Tahiti, no Gauguin

Almost the best thing about Tahiti was the volcanic sand, the colour of dark chocolate densely flecked with gold and bronze. When the tide oozed over the flats it was as black as thick oil spreading, and when it tugged away from the pumice shingle it broke up into tiny vees of silver. A better photographer than I am might have been able to capture it. The crabs were black too, and scattering away from my footprints they looked alarmingly like tarantulas.

Tahiti black sand

I felt tired here, after four weeks of travelling, so for a lot of the time I sat and looked at the sea and the backdrop of thick, tropical vegetation. After long days of rain the cloud suddenly lifted and we had two days of brilliant sunshine. Banana palms and the gorgeous fans of traveller palms steamed in the heat and frangipani blooms scattered on the steps to the apartment. It would have been ideal to look at some art, but the Musée Paul Gauguin has been closed for two years due to lack of funds. We explored the lush botanic gardens at Mateiea instead and then drove on to Tahiti iti, the handle of the island’s saucepan shape, to admire the famous surf beach at Teahupoo. Surf was not up. Under heavy grey skies the scene was more North Sea than Polynesia. We retreated to a surfers’ caff and had a plate of chips and beer for lunch.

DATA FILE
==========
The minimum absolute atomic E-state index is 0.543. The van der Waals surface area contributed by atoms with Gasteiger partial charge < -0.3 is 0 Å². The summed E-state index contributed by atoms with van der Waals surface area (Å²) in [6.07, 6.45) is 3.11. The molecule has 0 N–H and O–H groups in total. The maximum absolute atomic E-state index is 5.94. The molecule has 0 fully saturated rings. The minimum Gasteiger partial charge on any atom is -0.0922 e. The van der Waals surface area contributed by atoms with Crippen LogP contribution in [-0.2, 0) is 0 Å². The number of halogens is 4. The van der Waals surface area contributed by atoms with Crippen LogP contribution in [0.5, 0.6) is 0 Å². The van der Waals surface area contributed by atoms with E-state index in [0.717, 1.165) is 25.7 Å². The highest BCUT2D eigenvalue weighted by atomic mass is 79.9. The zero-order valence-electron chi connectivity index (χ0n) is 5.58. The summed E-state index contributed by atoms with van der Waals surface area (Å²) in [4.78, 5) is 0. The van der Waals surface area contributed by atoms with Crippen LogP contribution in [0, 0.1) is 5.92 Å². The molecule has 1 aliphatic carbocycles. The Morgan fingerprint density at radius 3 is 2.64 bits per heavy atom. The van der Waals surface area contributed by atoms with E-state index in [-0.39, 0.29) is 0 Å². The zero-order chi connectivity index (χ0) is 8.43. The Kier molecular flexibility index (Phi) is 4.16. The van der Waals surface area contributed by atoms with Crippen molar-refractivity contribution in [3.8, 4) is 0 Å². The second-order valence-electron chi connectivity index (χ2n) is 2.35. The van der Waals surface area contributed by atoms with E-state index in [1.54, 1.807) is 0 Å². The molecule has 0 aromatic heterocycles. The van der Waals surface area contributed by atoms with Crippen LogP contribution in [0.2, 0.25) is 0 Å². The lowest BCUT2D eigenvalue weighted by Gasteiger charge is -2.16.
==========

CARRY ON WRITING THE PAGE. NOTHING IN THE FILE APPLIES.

We’re now packing to move on yet again. As always, I’m wondering vaguely if I have done Tahiti justice, if I ‘got’ it, whatever it may be. Maybe it’s the traveller’s/writer’s disease to feel uneasy, to have a sixth sense that the perfect scene was unfolding just over the next headland, and I missed it.

Meanwhile, the chef d’activités from the hotel next door is chivvying a group of chic French ladies through their aquabike session in the swimming pool. ‘Un, deux, trois, plus fort….et voilàaaa… ‘

I’ve never seen this before, sitting shoulder deep in water and pedalling like mad on a plastic bike. Needless to say, the up-dos remain immaculate and the (new, Tahitian, black pearl) earrings are all in place. I shouldn’t have been surprised, this is French Polynesia after all, but from the voices and the outfits we could easily be in St Trop.


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